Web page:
Probably everything that’s ever been said about Slint has been said, and said a thousand times over: the legendary status afforded to Spiderland, the intense recording of the record over one weekend and the alleged hospitalisation of members of the band following this, the split on the eve of the release of the album, the reunion shows, the box set reissue of Spiderland, more reunion shows, rumours of new songs…it’s been done.
So how, then, do I write about seeing Slint live for the first – and possibly only – time in my life? My story probably isn’t that different to anyone else standing around me but I’ll tell it anyway; there used to be a record shop upstairs in the branch of John Smith’s bookshop that was once situated next to Hillhead underground station in Glasgow. I was a teenager the first time I discovered it, staffed by Stephen McRobbie of The Pastels and David Keenan of Telstar Ponies, and through that store I was introduced to music I wasn’t able to find in other record shops in the city: Television Personalities, the Cardiacs, Silver Jews, Fugazi….the list is endless. One day, I noticed the name of Slint. I may have skimmed over Spiderland before that point in the vinyl racks but I didn’t have a record player at that time. I found that album again though, among the CDs, along with Tweez.
I vividly remember putting Spiderland back in its place, heeding the message on the case that “this recording should be listened to on vinyl”, and choosing to buy Tweez with its curious tracklisting consisting purely of names (the parents of the band members, I’d discover at a later date). I’m glad I made that decision as the furious sound of Tweez, that clanging opening of “Ron” sounding like nothing I’d heard before, was perfect for me; Britt Walford’s drumming sounding like he was hitting radiators, David Pajo and Brian McMahan’s guitars managing to be clean and distinct yet messy and improvised, and then McMahan’s vocals buried, mumbled, cryptic, fascinating…..Tweez, for me, still pushes Spiderland close as the band’s best work.
Of course, it was Spiderland that eventually had the biggest impact on me and the one I still listen to the most, completely deserving of its mythical and legendary status and without doubt one of the greatest albums ever made. But what it also did for me was to open up a world of music that houses some of my favourite acts: Will Oldham (thanks to that cover photo), Rodan, Rachel’s, Shipping News, Tortoise, The For Carnation – I’m not sure I’d have found any at that important point in my life if it wasn’t for Slint.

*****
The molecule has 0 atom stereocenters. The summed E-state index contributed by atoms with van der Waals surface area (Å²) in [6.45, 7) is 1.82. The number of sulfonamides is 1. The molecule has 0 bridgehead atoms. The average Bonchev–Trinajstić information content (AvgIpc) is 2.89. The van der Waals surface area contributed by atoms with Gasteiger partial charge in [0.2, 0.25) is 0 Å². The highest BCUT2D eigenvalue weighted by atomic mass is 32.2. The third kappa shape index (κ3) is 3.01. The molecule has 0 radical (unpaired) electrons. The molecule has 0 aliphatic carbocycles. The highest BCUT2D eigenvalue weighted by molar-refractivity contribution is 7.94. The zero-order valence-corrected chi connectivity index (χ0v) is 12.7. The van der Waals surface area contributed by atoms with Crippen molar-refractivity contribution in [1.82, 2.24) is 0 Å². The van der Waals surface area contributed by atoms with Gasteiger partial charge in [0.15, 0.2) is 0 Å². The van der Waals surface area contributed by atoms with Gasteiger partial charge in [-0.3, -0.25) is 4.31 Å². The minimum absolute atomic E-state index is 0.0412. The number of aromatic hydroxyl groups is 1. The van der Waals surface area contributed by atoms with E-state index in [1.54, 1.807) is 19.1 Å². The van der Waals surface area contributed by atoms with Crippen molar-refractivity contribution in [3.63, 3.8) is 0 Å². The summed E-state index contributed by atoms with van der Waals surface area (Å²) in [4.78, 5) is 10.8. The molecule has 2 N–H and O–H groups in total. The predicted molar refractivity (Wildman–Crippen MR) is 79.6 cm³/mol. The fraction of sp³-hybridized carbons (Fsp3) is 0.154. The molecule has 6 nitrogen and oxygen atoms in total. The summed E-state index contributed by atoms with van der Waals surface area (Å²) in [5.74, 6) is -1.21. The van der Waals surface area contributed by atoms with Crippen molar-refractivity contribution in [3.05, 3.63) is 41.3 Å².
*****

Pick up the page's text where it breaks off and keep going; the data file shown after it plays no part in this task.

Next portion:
It’s for all this (and by this I mean the music and also why you find me writing here and now) that I’ve never had mixed feelings about seeing Slint live, never worried about hearing any new music from the band. Spiderland comes from a time in the lives of four kids who probably didn’t realise what they were about to unleash, and they’re never likely to find that energy, fun, intensity and anger as a bunch of guys in their 40s. Those records are a product of their time and environment and the sound will never be reproduced or recaptured. But I’ve always been desperate to see the music being performed live – sure, it’s a reunion tour but one that feels finite, unlike a band like Pixies who are slowly becoming a tribute act to themselves…and that’s with new music – and tonight I finally got that chance.
Everything is perfect; starting with “Glenn” (from the s/t EP) is a stroke of genius, Walford’s stuttering drums are circled by Pajo and McMahan’s clean guitars, the menace still apparent twenty-five years down the line and it’s the moody introduction everyone wanted. “Breadcrumb Trail” (augmented by McMahan’s younger brother Michael on guitar, a touring member along with Todd Cook, replacing Todd Brashear on bass) is greeted with an almighty roar, not just for Pajo’s gorgeous chiming riff but for the first time the majority of us have been in the same room as McMahan and his enigmatic mumbling. “Nosferatu Man” becomes proto-metal, complete with shining edges and muscle it’s always hinted at, and later we get a nervy “Washer” which feels as anxious and full of dread as ever. There’s a palpable shiver of something around the venue when Walford steps out from behind the drums to pick up a guitar and intone, full of foreboding, “Don stepped outside” signalling the beginning of the doom-folk “Don, Aman” which explodes louder and fiercer at the end than I could ever replicate on speakers turned to full volume.
Of course, “Good Morning Captain” is the most rapturously received moment of the set, we all wait for McMahan to scream “I miss you!” at the end, and he does…but it’s not the release of emotion I expected to have. Instead, my mind returns to that young man roaring those same lines with every part of himself, sickening himself mentally and physically and I’m left to wonder what impact Spiderland had on those four kids smiling back at me from the cover of the album, what they carry with them today as a result of making that record. What’s the cost?
Slint leaves, and returns to thrash out an astounding version of “Rhoda” as an encore before leaving again, the slightest of waves as an acknowledgement to a receptive crowd. The show was everything and more, any worries of being let down by twenty years of anticipation dissolved by one chord strike. Everything that can be said about Slint has been said so I’ll leave it at this: thank you. For everything.